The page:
Understanding Provisions and Contingencies

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| Courtney Price

Provisions and contingencies are critical to accurate financial statements. They stem from various situations such as onerous contracts, restructuring, environmental damage, and lawsuits.

In Provisions and Contingencies Under FRS 102, Lindsay Webber explains that, given their significance, it's essential for accountants to understand how to identify, measure, and disclose these items in accordance with FRS 102.

What are Provisions and Contingencies?

Provisions are defined under section 21 of FRS 102 as liabilities of uncertain timing or amount. This uncertainty makes estimating these liabilities challenging, requiring professional judgment and extensive information collection. Provisions are recognized in the financial statements when a present obligation exists due to a past event, an outflow of resources embodying economic benefits is probable, and the amount can be estimated reliably.

Contingencies, on the other hand, refer to conditions or situations whose outcome will be confirmed only upon the occurrence or non-occurrence of one or more uncertain future events not wholly within the control of the entity. Contingent liabilities are not recognized in financial statements but are disclosed unless the possibility of an outflow of resources embodying economic benefits is remote.

Identifying Provisions and Contingencies

The identification of provisions and contingencies requires a deep dive into the transactions and events that an entity is involved in. Here are key considerations and steps for accountants:

  1. Understand the Nature of Transactions: Engage with your clients to gain a comprehensive understanding of the transactions or events that could potentially lead to provisions or contingencies. This includes warranties, onerous contracts, restructuring activities, decommissioning obligations, and lawsuits.
  2. Evaluate the Obligation: Determine whether a present obligation exists as a result of a past event. For provisions, this involves assessing whether an outflow of resources embodying economic benefits is probable and whether the amount can be estimated reliably.
  3. Assess the Probability of Outcomes: For contingencies, evaluate the likelihood of future events leading to an outflow of resources. If the outflow is not probable but possible, or if the amount cannot be reliably estimated, the obligation is treated as a contingent liability.
  4. Collect Extensive Information: Due to the inherent uncertainties in estimating provisions and contingencies, it's crucial to gather as much relevant information as possible. This may involve consulting with legal advisors, environmental experts, or other professionals, depending on the nature of the obligation.
  5. Review Legal and Contractual Documents: In cases of lawsuits or onerous contracts, carefully review the related legal and contractual documentation to assess the entity's obligations and potential liabilities.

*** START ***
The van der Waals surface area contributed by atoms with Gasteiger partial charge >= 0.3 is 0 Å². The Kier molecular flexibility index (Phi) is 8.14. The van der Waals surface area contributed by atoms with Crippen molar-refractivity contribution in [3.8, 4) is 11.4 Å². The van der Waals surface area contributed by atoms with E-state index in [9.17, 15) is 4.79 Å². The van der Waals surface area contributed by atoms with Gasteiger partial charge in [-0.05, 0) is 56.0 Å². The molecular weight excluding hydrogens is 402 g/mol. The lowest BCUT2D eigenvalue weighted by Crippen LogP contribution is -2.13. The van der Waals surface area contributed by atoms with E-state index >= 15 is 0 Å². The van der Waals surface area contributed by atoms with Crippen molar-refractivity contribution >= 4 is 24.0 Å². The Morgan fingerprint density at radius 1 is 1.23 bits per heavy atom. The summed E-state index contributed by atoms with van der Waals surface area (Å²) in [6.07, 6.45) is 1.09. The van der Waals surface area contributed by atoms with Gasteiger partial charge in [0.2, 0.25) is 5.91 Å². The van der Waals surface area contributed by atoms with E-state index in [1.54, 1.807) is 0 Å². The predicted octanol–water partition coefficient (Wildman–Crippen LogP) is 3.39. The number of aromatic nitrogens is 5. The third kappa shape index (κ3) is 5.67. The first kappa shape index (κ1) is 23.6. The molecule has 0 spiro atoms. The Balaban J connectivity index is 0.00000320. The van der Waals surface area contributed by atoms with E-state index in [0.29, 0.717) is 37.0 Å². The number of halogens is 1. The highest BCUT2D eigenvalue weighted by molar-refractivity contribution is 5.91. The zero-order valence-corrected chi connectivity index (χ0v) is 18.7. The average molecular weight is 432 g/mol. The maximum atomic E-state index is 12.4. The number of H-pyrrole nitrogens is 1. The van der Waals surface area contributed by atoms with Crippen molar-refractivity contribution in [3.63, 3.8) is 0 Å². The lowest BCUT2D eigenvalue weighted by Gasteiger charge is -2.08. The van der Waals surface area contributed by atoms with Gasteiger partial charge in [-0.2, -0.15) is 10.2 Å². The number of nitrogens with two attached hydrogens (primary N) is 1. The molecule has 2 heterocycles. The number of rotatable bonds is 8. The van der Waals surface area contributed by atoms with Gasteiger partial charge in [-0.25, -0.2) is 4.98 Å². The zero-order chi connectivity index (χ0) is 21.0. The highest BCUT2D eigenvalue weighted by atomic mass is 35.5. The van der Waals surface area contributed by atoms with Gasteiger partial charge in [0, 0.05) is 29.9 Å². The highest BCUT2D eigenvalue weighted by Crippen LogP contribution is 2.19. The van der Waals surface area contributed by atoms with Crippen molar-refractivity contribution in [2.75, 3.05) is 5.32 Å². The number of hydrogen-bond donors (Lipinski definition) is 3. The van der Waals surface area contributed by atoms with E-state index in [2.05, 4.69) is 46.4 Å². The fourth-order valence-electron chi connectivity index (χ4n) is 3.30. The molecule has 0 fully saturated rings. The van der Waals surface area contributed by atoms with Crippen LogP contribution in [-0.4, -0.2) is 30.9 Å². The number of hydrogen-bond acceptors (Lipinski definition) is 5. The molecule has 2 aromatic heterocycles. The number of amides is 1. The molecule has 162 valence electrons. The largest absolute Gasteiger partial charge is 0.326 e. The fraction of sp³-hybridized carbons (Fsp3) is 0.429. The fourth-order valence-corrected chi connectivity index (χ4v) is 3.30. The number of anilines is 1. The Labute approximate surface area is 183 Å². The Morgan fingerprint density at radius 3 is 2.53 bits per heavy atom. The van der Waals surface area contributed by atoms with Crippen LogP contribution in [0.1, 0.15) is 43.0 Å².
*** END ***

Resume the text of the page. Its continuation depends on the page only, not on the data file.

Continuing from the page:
6. Consider Historical Data and Precedents: Historical data and precedents can provide valuable insights, especially for estimating warranty provisions or the outcomes of similar lawsuits.

Measurement and Disclosure

Once identified, provisions must be measured at the best estimate of the expenditure required to settle the present obligation. Accountants should ensure that provisions and contingencies are disclosed appropriately in the financial statements, providing information about the nature, timing, and amount of the obligations.

The accurate identification, measurement, and disclosure of provisions and contingencies are pivotal for the integrity of financial reporting. By closely examining the transactions and events that give rise to these obligations, and by applying professional judgment and rigorous information collection, accountants can navigate the complexities of provisions and contingencies under FRS 102. This not only ensures compliance with financial reporting standards but also enhances the quality of financial information provided to stakeholders.

For the full session, please click here. Lindsay Webber covers the following topics during this course:

  • What are provisions and contingencies
  • How to identify transactions and events that may lead to provisions and contingencies.
  • Measurement and disclosure of provisions and contingencies under FRS 102
  • Differences under FRS 105
  • A review of real-life disclosures

The contents of this article are meant as a guide only and are not a substitute for professional advice. The author/s accept no responsibility for any action taken, or refrained from, as a result of the material contained in this document. Specific advice should be obtained before acting or refraining from acting, in connection with the matters dealt with in this article.

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About the Author

Courtney Price is a content creator for CPDStore. Courtney joined us during the COVID-19 pandemic and has been involved in the ever-evolving world of accounting ever since. Her passion for reading and writing, coupled with her degree in copywriting from Vega School has allowed her to channel her creativity and expertise into crafting engaging and informative content.


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